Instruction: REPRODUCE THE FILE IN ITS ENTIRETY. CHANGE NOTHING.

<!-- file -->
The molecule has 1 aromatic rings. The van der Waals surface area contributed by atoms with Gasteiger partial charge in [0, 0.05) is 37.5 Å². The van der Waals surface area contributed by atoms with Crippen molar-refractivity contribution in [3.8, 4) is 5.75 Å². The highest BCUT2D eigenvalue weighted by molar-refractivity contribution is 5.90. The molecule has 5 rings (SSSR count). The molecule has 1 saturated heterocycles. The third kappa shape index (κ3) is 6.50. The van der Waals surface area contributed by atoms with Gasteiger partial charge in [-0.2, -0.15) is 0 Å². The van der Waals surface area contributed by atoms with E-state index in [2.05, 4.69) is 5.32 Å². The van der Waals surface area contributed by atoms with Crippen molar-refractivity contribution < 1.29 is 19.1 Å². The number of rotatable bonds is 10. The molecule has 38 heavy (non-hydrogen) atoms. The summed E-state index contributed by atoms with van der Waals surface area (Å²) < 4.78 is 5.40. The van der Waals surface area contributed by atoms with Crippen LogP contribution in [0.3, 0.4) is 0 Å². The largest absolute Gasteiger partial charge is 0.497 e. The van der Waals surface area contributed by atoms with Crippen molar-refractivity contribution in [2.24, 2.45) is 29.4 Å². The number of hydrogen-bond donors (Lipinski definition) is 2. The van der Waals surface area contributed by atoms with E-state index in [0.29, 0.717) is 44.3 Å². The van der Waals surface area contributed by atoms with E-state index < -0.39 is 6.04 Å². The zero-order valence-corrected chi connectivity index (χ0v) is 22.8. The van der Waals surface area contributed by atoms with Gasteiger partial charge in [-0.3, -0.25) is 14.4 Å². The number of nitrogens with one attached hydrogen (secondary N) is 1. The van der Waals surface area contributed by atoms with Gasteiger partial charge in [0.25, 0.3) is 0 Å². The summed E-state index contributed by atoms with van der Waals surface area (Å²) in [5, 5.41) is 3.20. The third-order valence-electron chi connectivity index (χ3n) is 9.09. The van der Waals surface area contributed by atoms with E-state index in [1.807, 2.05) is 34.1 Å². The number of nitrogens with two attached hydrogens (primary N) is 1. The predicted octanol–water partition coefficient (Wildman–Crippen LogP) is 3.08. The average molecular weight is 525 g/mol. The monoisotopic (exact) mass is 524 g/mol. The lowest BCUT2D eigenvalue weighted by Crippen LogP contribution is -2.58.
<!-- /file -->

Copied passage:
The molecule has 1 aromatic rings. The van der Waals surface area contributed by atoms with Gasteiger partial charge in [0, 0.05) is 37.5 Å². The van der Waals surface area contributed by atoms with Crippen molar-refractivity contribution in [3.8, 4) is 5.75 Å². The highest BCUT2D eigenvalue weighted by molar-refractivity contribution is 5.90. The molecule has 5 rings (SSSR count). The molecule has 1 saturated heterocycles. The third kappa shape index (κ3) is 6.50. The van der Waals surface area contributed by atoms with Gasteiger partial charge in [-0.2, -0.15) is 0 Å². The van der Waals surface area contributed by atoms with E-state index in [2.05, 4.69) is 5.32 Å². The van der Waals surface area contributed by atoms with Crippen molar-refractivity contribution < 1.29 is 19.1 Å². The number of rotatable bonds is 10. The molecule has 38 heavy (non-hydrogen) atoms. The summed E-state index contributed by atoms with van der Waals surface area (Å²) < 4.78 is 5.40. The van der Waals surface area contributed by atoms with Crippen LogP contribution in [0.3, 0.4) is 0 Å². The largest absolute Gasteiger partial charge is 0.497 e. The van der Waals surface area contributed by atoms with Crippen molar-refractivity contribution in [2.24, 2.45) is 29.4 Å². The number of hydrogen-bond donors (Lipinski definition) is 2. The van der Waals surface area contributed by atoms with E-state index in [0.29, 0.717) is 44.3 Å². The van der Waals surface area contributed by atoms with E-state index < -0.39 is 6.04 Å². The zero-order valence-corrected chi connectivity index (χ0v) is 22.8. The van der Waals surface area contributed by atoms with Gasteiger partial charge in [-0.3, -0.25) is 14.4 Å². The number of nitrogens with one attached hydrogen (secondary N) is 1. The van der Waals surface area contributed by atoms with Gasteiger partial charge in [0.25, 0.3) is 0 Å². The summed E-state index contributed by atoms with van der Waals surface area (Å²) in [5, 5.41) is 3.20. The third-order valence-electron chi connectivity index (χ3n) is 9.09. The van der Waals surface area contributed by atoms with E-state index in [1.807, 2.05) is 34.1 Å². The number of nitrogens with two attached hydrogens (primary N) is 1. The predicted octanol–water partition coefficient (Wildman–Crippen LogP) is 3.08. The average molecular weight is 525 g/mol. The monoisotopic (exact) mass is 524 g/mol. The lowest BCUT2D eigenvalue weighted by Crippen LogP contribution is -2.58.